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22nd Annual New American Playwrights Project Set for Utah Shakespeare Festival, Now thru 8/29

22nd Annual New American Playwrights Project Set for Utah Shakespeare Festival, Now thru 8/29

The 22nd annual New American Playwrights Project (NAPP) takes the stage at the Utah Shakespeare Festival from today, August 8 through August 29. Three plays will be presented as staged readings in the Auditorium Theatre at 10 a.m. on selected dates. Chosen from hundreds of plays submitted, this year's lineup includes Six Seconds by Rose-Mary Harrington, Breakout by Dan Borengasser, and Hamlet's Shakespeare by Mary Jane Schaefer.

Tickets are $10 each and are on sale now at 1-800-PLAYTIX and

As an audience member, you will have the chance to see staged readings of these new pieces and then take part in a discussion with the playwright and Festival directors and actors.

Six Seconds presents the events surrounding the John F. Kennedy assassination through the vortex of the women caught in its awful grip: Lady Bird Johnson, Jackie Kennedy, Nellie Connally, and Marina Oswald. These women are not only wives, but mothers, and each has a unique perspective and reaction to the tragedy that occurred in Dealey Plaza. Six Seconds by Rose-Mary Harrington and directed by Charles Metten will be presented August 8, 9 and 27 at 10 a.m. in the Auditorium Theatre.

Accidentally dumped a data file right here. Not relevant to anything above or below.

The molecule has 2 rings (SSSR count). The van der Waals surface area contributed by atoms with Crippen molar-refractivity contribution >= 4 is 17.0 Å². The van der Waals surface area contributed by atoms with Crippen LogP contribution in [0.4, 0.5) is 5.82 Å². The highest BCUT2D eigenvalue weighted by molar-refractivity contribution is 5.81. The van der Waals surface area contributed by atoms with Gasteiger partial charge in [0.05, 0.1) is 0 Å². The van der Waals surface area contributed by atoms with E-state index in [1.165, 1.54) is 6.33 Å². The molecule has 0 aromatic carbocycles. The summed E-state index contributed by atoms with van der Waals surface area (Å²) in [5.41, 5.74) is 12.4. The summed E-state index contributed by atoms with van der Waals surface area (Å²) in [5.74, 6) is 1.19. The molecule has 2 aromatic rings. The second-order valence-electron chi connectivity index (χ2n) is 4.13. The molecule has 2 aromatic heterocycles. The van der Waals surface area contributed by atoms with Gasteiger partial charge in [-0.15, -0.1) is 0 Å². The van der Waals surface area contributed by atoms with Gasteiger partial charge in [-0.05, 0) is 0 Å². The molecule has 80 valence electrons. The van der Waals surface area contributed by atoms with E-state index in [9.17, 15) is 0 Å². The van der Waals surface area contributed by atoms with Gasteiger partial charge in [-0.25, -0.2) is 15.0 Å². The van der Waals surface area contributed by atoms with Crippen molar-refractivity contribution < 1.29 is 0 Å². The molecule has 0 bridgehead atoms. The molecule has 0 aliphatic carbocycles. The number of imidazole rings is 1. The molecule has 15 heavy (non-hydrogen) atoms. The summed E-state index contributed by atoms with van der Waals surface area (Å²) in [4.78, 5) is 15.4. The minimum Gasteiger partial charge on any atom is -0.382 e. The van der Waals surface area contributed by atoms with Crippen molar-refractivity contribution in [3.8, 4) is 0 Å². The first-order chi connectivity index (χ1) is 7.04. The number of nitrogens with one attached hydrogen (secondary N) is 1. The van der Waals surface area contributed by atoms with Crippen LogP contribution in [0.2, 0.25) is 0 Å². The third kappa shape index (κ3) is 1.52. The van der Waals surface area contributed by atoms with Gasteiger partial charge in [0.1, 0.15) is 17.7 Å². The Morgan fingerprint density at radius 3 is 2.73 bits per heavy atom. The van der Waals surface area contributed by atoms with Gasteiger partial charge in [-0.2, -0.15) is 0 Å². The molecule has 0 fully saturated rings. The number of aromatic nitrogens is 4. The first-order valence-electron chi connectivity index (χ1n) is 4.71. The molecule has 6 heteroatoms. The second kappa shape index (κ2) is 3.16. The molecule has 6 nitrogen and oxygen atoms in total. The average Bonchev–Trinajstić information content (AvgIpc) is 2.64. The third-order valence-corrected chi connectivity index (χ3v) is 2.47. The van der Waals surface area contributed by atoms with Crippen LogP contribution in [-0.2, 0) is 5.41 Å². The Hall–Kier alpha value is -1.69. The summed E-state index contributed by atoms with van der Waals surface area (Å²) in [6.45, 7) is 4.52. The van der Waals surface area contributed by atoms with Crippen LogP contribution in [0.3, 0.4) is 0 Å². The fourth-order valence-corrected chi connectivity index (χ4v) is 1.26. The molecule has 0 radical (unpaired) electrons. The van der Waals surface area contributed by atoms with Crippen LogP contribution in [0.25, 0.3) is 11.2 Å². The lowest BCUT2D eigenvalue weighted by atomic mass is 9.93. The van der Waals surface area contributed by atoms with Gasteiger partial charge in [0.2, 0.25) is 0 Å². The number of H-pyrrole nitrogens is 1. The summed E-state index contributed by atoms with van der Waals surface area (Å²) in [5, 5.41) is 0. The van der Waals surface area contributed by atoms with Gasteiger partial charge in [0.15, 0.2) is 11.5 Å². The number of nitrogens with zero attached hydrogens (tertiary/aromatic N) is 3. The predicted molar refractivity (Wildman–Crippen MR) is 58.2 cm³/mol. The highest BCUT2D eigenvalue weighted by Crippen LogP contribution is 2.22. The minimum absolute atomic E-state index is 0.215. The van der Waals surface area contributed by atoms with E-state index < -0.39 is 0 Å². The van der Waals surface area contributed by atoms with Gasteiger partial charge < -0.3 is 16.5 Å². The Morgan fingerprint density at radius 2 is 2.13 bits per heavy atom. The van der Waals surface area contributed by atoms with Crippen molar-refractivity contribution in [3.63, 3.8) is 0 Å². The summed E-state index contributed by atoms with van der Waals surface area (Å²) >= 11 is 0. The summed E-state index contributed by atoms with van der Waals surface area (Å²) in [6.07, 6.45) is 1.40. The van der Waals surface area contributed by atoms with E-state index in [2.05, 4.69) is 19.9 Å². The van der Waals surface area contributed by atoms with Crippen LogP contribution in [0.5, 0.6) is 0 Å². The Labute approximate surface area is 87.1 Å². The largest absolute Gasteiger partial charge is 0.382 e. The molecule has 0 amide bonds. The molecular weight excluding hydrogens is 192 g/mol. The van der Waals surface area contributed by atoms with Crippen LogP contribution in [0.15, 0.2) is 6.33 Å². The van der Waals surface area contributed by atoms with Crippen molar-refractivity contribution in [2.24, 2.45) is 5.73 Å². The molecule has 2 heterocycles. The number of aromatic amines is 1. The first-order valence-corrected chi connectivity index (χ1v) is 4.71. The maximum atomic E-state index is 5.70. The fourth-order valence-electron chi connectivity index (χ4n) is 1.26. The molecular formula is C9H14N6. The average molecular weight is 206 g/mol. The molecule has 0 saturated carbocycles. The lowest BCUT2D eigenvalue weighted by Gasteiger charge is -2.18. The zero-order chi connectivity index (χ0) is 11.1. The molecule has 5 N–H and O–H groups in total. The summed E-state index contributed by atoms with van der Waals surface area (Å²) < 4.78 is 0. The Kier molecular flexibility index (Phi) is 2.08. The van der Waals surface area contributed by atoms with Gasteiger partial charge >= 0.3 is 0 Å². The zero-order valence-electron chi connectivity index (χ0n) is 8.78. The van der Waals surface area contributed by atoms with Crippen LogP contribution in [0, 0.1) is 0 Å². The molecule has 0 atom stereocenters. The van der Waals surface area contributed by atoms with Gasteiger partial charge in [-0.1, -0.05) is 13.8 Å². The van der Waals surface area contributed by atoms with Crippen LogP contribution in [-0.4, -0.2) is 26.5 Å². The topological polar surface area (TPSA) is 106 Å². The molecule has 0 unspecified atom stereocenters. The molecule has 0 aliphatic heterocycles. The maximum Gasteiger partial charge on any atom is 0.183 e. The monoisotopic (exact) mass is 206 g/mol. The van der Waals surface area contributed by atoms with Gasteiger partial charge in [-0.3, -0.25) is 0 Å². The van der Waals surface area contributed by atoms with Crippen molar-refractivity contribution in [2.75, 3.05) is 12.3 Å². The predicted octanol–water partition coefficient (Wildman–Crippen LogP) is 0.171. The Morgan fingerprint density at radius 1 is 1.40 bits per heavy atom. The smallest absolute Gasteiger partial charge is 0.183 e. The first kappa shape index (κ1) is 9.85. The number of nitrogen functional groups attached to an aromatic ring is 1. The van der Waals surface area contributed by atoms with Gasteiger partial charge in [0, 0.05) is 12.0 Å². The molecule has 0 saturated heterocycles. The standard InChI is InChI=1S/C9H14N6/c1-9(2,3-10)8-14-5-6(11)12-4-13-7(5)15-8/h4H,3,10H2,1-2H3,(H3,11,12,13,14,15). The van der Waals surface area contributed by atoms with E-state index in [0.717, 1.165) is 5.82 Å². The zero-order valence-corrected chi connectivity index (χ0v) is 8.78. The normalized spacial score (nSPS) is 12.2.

In Breakout, "Roach" Rhinowsky and Russell Sloan share a jail cell, but they don't agree on much. Then the prison adopts a theatre program as a form of rehabilitation, and the two concoct a shared goal. They decide the play the inmates will produce, Hamlet, will be the perfect distraction for a breakout. However, the show soon worms into their psyches, and they both discover that a 400-year-old play can still pack quite a wallop. Breakout by Dan Borengasser and directed by Quinn Mattfeld will be presented August 15,16, and 28 at 10 a.m. in the Auditorium Theatre.

Hamlet's Shakespeare has as its central focus the death of Hamnet Shakespeare, Will's only son, dead at the age of eleven. The play explores the significance of his death, in an imagined story of how Shakespeare wrote Hamlet, the best way the playwright could find to mourn his son. Hamlet's Shakespeare by Mary Jane Schaefer and directed by Henry Woronicz will be presented August 22, 23 and 29 at 10 a.m. in the Auditorium Theatre.

"The three shows this year are the best we have had in years," said Chuck Metten, director of NAPP. "All the plays are insightful, informative, powerful and very entertaining. These performances and post discussions are imperative for the writers to further develop and grow their work."

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